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Kumai

Beginnings and Beginnings

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Kumai placed the small pile of books on the plain wooden table she set up in her new room in Sanctuary's Razor Hill quarters. She frowned as she pulled a sheaf of blank papers from inside the cover of one of the books. She was doing her best and didn't regret the decision she had made, but she questioned herself, her capacity, her correctness, as people do.

She was a quiet person. She made it seem as though this was forced on her, but in truth, it was by choice. It was all by choice. She had been given a voice on a few occasions since the original loss, and technically, she still had the last, but she hated it. New voices never sounded like hers, never felt like hers. It always seemed like an outside force moved her mouth and she hated it. She had grown to feel most like herself when using her hands and the light and shadow that was hers. The voice was not hers. There were times she felt forced into it, but when she had the option, she chose.

She looked around the room. It was so different than what she had become used to in Dalaran. Dalaran oddly suited her. It was full of people who tended to be so different from her on the surface, but somehow so very like her within their minds, curious and analytical, easily forgetting the world around them when they were lost in their own thoughts, few of them truly gregarious because they were too busy with the things they believed were important, things that might affect the entire world but were not individual people.

Unfortunately, Razor Hill reminded her of people who were like her on the outside, but whose minds never worked like hers, people she had abandoned, people she did not miss. 

But this was the Horde, wasn't it? 

Dalaran had separated her from the Horde, creating an illusion of a world where only magic mattered. The Grim's version of the Horde was incompatible with a world everyone who wanted to share could share. The Twilight's version of the Horde was, well, a mess. Kumai wanted to know the Horde as it really was. Qabian thought maybe here, or at least with these people, she could learn about a Horde that he did not himself believe in.

Kumai leaned over the table to put her hand to the wall, carved by the elements. A toxic mixture of rage and despair welled up in her, but she was achingly familiar with the sensation now and waited patiently for her acquired knowledge to dissolve her reflexive pain with no more action on her part than a few contemplative moments.

She pulled a quill and ink from the pack on the floor and finally sat down to write.

-

I know you said we would not see each other again, but I don't believe you. I might believe you if Dalaran crashes into the sea one day, but you have too much history there to avoid it forever. I'm going to see you in its streets one of these days.

Your Violet have me living in Razor Hill. This is nothing I'm used to. I've lived on rolling plains. I've lived in the molten depths of a great mountain. I've lived in a thriving city of magic. I suppose the word for this place is quaint. There's a simplicity to it that reminds me of where I started, but if there's anywhere I never wanted to go again, it is back where I started.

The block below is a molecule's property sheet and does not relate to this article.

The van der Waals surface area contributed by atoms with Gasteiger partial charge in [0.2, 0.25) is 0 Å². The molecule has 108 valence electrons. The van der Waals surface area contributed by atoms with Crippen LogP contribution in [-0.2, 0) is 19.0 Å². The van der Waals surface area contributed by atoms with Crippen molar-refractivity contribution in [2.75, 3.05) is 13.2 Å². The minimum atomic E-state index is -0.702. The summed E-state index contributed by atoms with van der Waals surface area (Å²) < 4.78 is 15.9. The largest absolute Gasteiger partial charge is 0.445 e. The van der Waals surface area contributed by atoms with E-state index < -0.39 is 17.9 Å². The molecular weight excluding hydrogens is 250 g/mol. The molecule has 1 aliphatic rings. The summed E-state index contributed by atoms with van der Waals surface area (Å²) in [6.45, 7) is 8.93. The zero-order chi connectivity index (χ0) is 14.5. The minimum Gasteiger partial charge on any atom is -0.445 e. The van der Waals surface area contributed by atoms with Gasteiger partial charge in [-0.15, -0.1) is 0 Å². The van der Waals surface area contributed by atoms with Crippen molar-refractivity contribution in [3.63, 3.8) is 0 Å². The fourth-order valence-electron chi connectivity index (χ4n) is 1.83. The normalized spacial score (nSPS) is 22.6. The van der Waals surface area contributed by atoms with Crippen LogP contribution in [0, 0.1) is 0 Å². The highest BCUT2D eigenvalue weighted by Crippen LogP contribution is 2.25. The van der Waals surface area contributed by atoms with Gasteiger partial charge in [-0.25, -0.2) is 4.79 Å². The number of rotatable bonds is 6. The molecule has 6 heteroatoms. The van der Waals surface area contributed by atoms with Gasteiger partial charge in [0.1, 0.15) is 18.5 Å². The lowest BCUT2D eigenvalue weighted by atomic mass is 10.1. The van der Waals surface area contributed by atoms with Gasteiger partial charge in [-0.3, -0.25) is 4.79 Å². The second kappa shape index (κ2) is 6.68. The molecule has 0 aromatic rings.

But then the Horde started where I started, didn't it? It makes sense to go back if I am to understand them. This is what I wanted, what I asked for, but it isn't what I expected. Not that I know what I expected, something more brutal perhaps, more stoic grunting, less awkward smiling.

Despite my discomfort, there is a sweetness here. I trust everyone's intentions, which is new for me. I think Dalaran will always be more comfortable because it suits me, suits my authentic voice, but this place seems like it will be better for me in the end, more wholesome, more healing, and will help me find the things about myself that I abandoned long ago. This was the right decision.

If I sound like I'm trying to convince myself, I am.

I know that you do not worry about me, and that was not a lie, but I also know you will be curious. Consider these letters my gift to that curiosity. You will be tempted to keep them, but you should burn them. For both of us.

~K

-

Rather than address the letter, she tucked it away. Later, she would slip it under an unremarkable door in a Dalaran alley.

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Kumai had made herself something of a nest in her room in Razor Hill, a garish one, but that leaned more to the pastels than some of Ninorra's other dramatic decorating choices. The orc mage wrapped herself in a plush zhevra-print blanket made out of something unnatural, too soft, with a sheen that caught the flickering lamplight, definitely not actual zhevra, and sat down at her little table with a new sparkling pink quill and a few pieces of lemon scented paper with a floral pattern in the corners to write a letter. 

-

He has forgotten me. It seemed important to tell you. Was it actually him? Was it someone else following me that day around Warsong Hold? I was so sure it was him, but it was so long ago now. Perhaps it is my memory that's faltered and not his.

I was content to listen. It's difficult to make that clear with pictures. Just let me listen. I want to see people. I want to see how many of them are actually as bloodthirsty as I was, how many have other priorities in their lives besides dealing death, and what those priorities are.

I now understand the warning you gave before teaching me the basics of some of the other Horde languages. I have no qualms listening to people's Orcish conversations that don't include me, but it felt somehow more rude to be able to understand the Taurahe. Why would they have switched to it unless they thought they could only be understood by each other? At least they left before they got explicit.